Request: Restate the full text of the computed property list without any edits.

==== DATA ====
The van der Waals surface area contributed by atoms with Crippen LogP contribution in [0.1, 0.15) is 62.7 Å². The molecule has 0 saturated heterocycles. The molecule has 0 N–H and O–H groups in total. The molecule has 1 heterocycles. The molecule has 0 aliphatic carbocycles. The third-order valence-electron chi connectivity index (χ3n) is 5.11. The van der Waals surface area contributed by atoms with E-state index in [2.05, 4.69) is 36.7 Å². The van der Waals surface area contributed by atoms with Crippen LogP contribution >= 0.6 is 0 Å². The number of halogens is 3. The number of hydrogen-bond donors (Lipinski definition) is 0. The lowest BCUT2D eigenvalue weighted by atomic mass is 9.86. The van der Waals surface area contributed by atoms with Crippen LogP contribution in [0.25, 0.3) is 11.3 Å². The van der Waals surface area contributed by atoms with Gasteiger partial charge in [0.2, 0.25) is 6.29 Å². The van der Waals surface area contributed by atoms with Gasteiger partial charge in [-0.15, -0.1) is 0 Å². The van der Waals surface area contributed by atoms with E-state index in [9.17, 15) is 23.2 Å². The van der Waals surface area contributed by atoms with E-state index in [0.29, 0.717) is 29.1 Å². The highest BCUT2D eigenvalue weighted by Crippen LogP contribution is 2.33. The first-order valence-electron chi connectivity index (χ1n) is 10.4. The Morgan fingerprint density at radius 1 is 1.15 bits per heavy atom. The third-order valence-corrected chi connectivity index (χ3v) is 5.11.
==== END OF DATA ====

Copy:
The van der Waals surface area contributed by atoms with Crippen LogP contribution in [0.1, 0.15) is 62.7 Å². The molecule has 0 saturated heterocycles. The molecule has 0 N–H and O–H groups in total. The molecule has 1 heterocycles. The molecule has 0 aliphatic carbocycles. The third-order valence-electron chi connectivity index (χ3n) is 5.11. The van der Waals surface area contributed by atoms with E-state index in [2.05, 4.69) is 36.7 Å². The van der Waals surface area contributed by atoms with Crippen LogP contribution >= 0.6 is 0 Å². The number of halogens is 3. The number of hydrogen-bond donors (Lipinski definition) is 0. The lowest BCUT2D eigenvalue weighted by atomic mass is 9.86. The van der Waals surface area contributed by atoms with Crippen LogP contribution in [0.25, 0.3) is 11.3 Å². The van der Waals surface area contributed by atoms with Gasteiger partial charge in [0.2, 0.25) is 6.29 Å². The van der Waals surface area contributed by atoms with Gasteiger partial charge in [-0.15, -0.1) is 0 Å². The van der Waals surface area contributed by atoms with E-state index in [9.17, 15) is 23.2 Å². The van der Waals surface area contributed by atoms with E-state index in [0.29, 0.717) is 29.1 Å². The highest BCUT2D eigenvalue weighted by Crippen LogP contribution is 2.33. The first-order valence-electron chi connectivity index (χ1n) is 10.4. The Morgan fingerprint density at radius 1 is 1.15 bits per heavy atom. The third-order valence-corrected chi connectivity index (χ3v) is 5.11.